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Dublin West is worst hit area for cases of Covid-19

127 positive tests over the last two weeks

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Shoppers in Liffey Valley shopping centre at the beginning of the pandemic. West Dublin is now Dublin’s Covid-19 hotspot

Shoppers in Liffey Valley shopping centre at the beginning of the pandemic. West Dublin is now Dublin’s Covid-19 hotspot

Colin Keegan

Shoppers in Liffey Valley shopping centre at the beginning of the pandemic. West Dublin is now Dublin’s Covid-19 hotspot

Dublin West is the capital's Covid-19 hotspot, it emerged yesterday.

There were 127 people in the highly populated area of the city who tested positive for the virus in the two weeks up to Tuesday.

Other areas badly hit are Dublin North Central, Dublin North-West and the south inner city

Dublin again suffered the highest number of new cases of the virus yesterday with a further 51 new infections.

Nationally, the spread of the virus remains high and overall 95 more people were diagnosed with the virus, up from 89 the previous day.

A report from the Health Protection Surveillance Centre (HPSC) showed 15 patients over the age of 65 across the country were recently admitted to hospital for Covid-19.

It comes amid rising concern about the resurgence in the number of over-75s in particular who have been struck by the virus.

During the same two weeks, four children who tested positive had to be hospitalised.

Worst

Dublin was the worst hit yesterday, followed by six cases in Kildare and six cases in Meath.

The other 32 cases are in Carlow, Clare, Cork, Kerry, Kilkenny, Laois, Limerick, Longford, Louth, Mayo, Offaly, Tipperary, Waterford, Westmeath, Wexford and Wicklow.

A gap between the east and west of the country is now emerging.

In the last two weeks of August the lowest incidence of the virus was in Cork, Kerry, Galway, Mayo and Roscommon.

A high incidence was seen in Dublin, Kildare and parts of Wicklow, as well as in Carlow, Tipperary, Waterford and Wexford.

The National Public Health Emergency Team (NPHET) which advises the Government met yesterday and will convene again next week to see if current restrictions need to be extended or strengthened.

Yesterday, Dr Colm Henry of the HSE said now is not the time for the reopening of 'wet pubs' in light of the trajectory of the disease, the start of the school year and the rise in cases among older people.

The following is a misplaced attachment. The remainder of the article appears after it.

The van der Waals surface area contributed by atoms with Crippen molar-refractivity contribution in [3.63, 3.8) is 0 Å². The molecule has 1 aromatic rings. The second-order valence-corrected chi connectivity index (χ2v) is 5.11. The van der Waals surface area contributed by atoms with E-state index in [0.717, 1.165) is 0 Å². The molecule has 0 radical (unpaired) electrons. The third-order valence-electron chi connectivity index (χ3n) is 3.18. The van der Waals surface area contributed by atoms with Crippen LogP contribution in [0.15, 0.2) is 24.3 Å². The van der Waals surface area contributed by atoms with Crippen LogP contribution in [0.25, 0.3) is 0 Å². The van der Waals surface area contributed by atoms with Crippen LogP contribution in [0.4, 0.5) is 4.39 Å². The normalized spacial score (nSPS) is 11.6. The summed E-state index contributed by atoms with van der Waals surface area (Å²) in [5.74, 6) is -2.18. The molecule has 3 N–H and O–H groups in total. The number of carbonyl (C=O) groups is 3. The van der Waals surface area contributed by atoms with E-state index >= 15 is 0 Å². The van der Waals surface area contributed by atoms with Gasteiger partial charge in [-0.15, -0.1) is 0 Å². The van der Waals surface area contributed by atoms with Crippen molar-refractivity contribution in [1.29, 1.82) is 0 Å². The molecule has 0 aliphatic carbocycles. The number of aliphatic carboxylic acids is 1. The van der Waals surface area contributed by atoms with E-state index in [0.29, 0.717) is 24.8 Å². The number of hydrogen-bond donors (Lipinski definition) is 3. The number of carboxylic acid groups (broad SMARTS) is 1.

A separate report from the HPSC showed most outbreaks of the virus continue to be in private homes and 377 of these were still open as of last Saturday.

There were no open outbreaks related to a pub and five were linked to a restaurant or cafe.

Another 14 were associated with foreign travel.

A number of outbreaks of the virus have also arisen among vulnerable groups, including the Roma community, homeless and residents in Direct Provision centres.

Acting chief medical officer Dr Ronan Glynn said yesterday the "virus relies on human contact. The virus has not changed and neither have the basic measures that keep us all protected".

"It is these basic measures that are most important to keep COVID-19 under control.

"Remember to wash your hands regularly for 20 seconds, to know the safe way to wear a face covering, avoid touching your face, cough into your elbow, reduce your social contacts and keep a physical distance of two metres at the top of your mind when you do meet others."

The HSE earlier revealed resistance by large numbers of people referred for testing to turn up at swab centres.

Between 750 to 1,000 people a day, depending on referrals, may not be showing up at the swab centre. A significant number are close contacts of somebody who has already tested positive for Covid-19.

The turnout is as low as 50pc for the second test they should have seven days later. It means a proportion of people who have the virus are not getting tested and could be a risk to others unless they self isolate.

More than one in two of those who tested positive in the two weeks up to Tuesday were close contacts of a confirmed case.

Infection

The figures show that 813 people found out they were positive after being contacted by a tracing team.

Over the same two weeks, as many as 321 who tested positive for the virus did not know the source of the infection.

This highlights the problem of community transmission - which is the most difficult to track.

Meanwhile, Nursing Homes Ireland yesterday urged people visiting nursing homes to maintain heightened vigilance following reports of an increase in Covid-19 cases among older and vulnerable age groups.

CEO Tadhg Daly said more care must be taken around nursing home visits.


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